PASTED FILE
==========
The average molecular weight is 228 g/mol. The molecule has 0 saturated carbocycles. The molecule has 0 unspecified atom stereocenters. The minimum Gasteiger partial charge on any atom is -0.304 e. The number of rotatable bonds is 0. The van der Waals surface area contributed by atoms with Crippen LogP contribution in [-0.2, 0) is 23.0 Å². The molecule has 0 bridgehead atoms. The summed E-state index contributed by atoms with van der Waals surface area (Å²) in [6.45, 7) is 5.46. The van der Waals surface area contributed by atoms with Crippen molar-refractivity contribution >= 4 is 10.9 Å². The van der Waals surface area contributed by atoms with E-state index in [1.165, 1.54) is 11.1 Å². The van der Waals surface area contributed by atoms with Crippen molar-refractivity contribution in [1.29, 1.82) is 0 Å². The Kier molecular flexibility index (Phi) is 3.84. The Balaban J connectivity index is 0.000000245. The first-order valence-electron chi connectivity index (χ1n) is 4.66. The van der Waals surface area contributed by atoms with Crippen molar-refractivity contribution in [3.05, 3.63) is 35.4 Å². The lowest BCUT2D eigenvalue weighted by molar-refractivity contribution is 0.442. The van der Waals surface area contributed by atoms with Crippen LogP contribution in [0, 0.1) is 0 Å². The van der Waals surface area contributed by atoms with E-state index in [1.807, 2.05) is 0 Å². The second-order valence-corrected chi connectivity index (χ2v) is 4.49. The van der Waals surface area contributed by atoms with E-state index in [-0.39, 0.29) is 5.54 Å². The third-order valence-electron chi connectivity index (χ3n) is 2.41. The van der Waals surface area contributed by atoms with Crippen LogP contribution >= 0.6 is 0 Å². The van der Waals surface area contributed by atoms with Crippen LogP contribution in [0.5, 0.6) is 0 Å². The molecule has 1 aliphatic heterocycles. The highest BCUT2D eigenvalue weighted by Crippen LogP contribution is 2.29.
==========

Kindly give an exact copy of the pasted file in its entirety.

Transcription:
The average molecular weight is 228 g/mol. The molecule has 0 saturated carbocycles. The molecule has 0 unspecified atom stereocenters. The minimum Gasteiger partial charge on any atom is -0.304 e. The number of rotatable bonds is 0. The van der Waals surface area contributed by atoms with Crippen LogP contribution in [-0.2, 0) is 23.0 Å². The molecule has 0 bridgehead atoms. The summed E-state index contributed by atoms with van der Waals surface area (Å²) in [6.45, 7) is 5.46. The van der Waals surface area contributed by atoms with Crippen molar-refractivity contribution >= 4 is 10.9 Å². The van der Waals surface area contributed by atoms with E-state index in [1.165, 1.54) is 11.1 Å². The van der Waals surface area contributed by atoms with Crippen molar-refractivity contribution in [1.29, 1.82) is 0 Å². The Kier molecular flexibility index (Phi) is 3.84. The Balaban J connectivity index is 0.000000245. The first-order valence-electron chi connectivity index (χ1n) is 4.66. The van der Waals surface area contributed by atoms with Crippen molar-refractivity contribution in [3.05, 3.63) is 35.4 Å². The lowest BCUT2D eigenvalue weighted by molar-refractivity contribution is 0.442. The van der Waals surface area contributed by atoms with Crippen LogP contribution in [0, 0.1) is 0 Å². The van der Waals surface area contributed by atoms with E-state index in [1.807, 2.05) is 0 Å². The second-order valence-corrected chi connectivity index (χ2v) is 4.49. The van der Waals surface area contributed by atoms with E-state index in [-0.39, 0.29) is 5.54 Å². The third-order valence-electron chi connectivity index (χ3n) is 2.41. The van der Waals surface area contributed by atoms with Crippen LogP contribution >= 0.6 is 0 Å². The van der Waals surface area contributed by atoms with Crippen LogP contribution in [0.5, 0.6) is 0 Å². The molecule has 1 aliphatic heterocycles. The highest BCUT2D eigenvalue weighted by Crippen LogP contribution is 2.29.